Oracle has scheduled a webcast this Wednesday where their CEO, Larry Ellison, and President, Mark Hurd, are going to make some announcements regarding Oracle Cloud and platinum support services. There are widespread expectations that Oracle will talk about their PaaS offerings, especially their pricing strategy around Java Cloud Service and Database Cloud Service. PCWorld has an article speculating on the announcement expected on Wednesday.
Oracle already announced the availability of Fusion HCM (human capital management) and CRM (customer relationship management) via the Public Cloud, but so far the PaaS components have remained available only on a “preview availability” basis. It’s possible that Ellison and Hurd will declare those services are generally available.
After dissing cloud for a long time, Oracle has been steadily embracing the idea of cloud and those who observe Larry Ellison’s public comments can see how he is positioning the shift in the Oracle strategy. It is not entirely surprising because cloud computing has steadily matured and enterprises are embracing cloud in large numbers. Even PaaS, which lags behind IaaS and SaaS in enterprise adoption, is stirring interest among the enterprise customers and Oracle is smart enough to see the shifting trend. My research firm, Rishidot Research, is running an Enterprise PaaS conference in New York next week, called DeployCon 2012, where we plan to discuss ways to increase enterprise adoption of PaaS, Our informal survey of enterprise customers indicate that many organizations are seriously considering PaaS, both hosted and private flavors, as a critical part of their IT strategy in the next 2 years.
The key question about Oracle’s announcement is not about whether or not they will go ahead with a PaaS service but it is about whether they are going to announce a PaaS offering that fits the puritan description of PaaS or it is a cloud washed marketing strategy like IBM’s PaaS in a Box story. There are speculations that Oracle’s public PaaS offering (including their Database Cloud Service) will be based on Exadata and Exalogic appliances. Even though some people argue that public clouds should be built on top of commodity servers, my personal opinion on this debate is that it doesn’t matter. If cloud is about abstracting away the underlying hardware, I don’t care if it runs on commodity servers or mainframes. Clearly, public cloud services built on top of expensive hardware cannot compete with commodity servers based public clouds on the pricing front. IMO, it is for the market forces to decide and we cannot make it as a part of the cloud definition. If Oracle goes with big iron for their public cloud services and uses its sales and marketing muscle to push it down the throats of their customers, it is a fair game. Ultimately, in the long run, market forces will favor commodity clouds as enterprises move from legacy applications to modern applications. Till this shift happens completely, public cloud services based on big iron has a place in the competition.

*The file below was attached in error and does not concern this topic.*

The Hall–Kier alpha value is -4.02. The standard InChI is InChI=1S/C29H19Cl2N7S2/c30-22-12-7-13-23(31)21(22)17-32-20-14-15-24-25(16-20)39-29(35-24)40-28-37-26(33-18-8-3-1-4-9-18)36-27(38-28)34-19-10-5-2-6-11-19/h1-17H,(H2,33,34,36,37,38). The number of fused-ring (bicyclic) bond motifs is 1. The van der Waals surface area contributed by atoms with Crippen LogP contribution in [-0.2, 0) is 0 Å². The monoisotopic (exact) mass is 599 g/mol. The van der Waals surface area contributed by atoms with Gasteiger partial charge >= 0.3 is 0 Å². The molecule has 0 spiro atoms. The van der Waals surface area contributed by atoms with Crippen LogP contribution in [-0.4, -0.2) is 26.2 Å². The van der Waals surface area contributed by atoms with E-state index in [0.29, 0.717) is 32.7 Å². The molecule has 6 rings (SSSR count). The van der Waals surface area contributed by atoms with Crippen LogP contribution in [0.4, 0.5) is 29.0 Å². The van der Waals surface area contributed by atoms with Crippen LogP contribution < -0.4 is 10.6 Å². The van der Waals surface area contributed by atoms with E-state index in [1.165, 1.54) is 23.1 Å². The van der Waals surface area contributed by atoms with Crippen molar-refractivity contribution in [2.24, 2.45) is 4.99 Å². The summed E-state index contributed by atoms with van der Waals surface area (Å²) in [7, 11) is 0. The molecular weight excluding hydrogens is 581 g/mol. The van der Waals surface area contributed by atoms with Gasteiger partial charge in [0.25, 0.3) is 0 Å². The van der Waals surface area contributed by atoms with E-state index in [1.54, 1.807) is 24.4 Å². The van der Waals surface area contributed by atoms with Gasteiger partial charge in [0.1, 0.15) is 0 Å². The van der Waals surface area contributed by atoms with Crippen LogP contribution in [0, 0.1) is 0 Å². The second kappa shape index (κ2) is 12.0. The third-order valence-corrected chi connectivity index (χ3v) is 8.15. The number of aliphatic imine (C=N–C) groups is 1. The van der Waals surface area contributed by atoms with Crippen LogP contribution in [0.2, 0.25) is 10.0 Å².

All this is speculation right now and I can offer an informed opinion only after I see their announcement. However, I do hope that Oracle comes with a serious PaaS offering rather than a cloud washed one. They had a chance to come out with a Java PaaS immediately after Sun acquisition but they missed the boat. I hope they do it right this time around. In the mean time, if you are keen on understanding how enterprises can benefit from PaaS, attend DeployCon at New York on June 13th (in conjunction with Cloud Expo) and we offer regular readers of CloudAve free admission to the event. Please use this link to register.
Disclosure: IBM is a client and Oracle is not.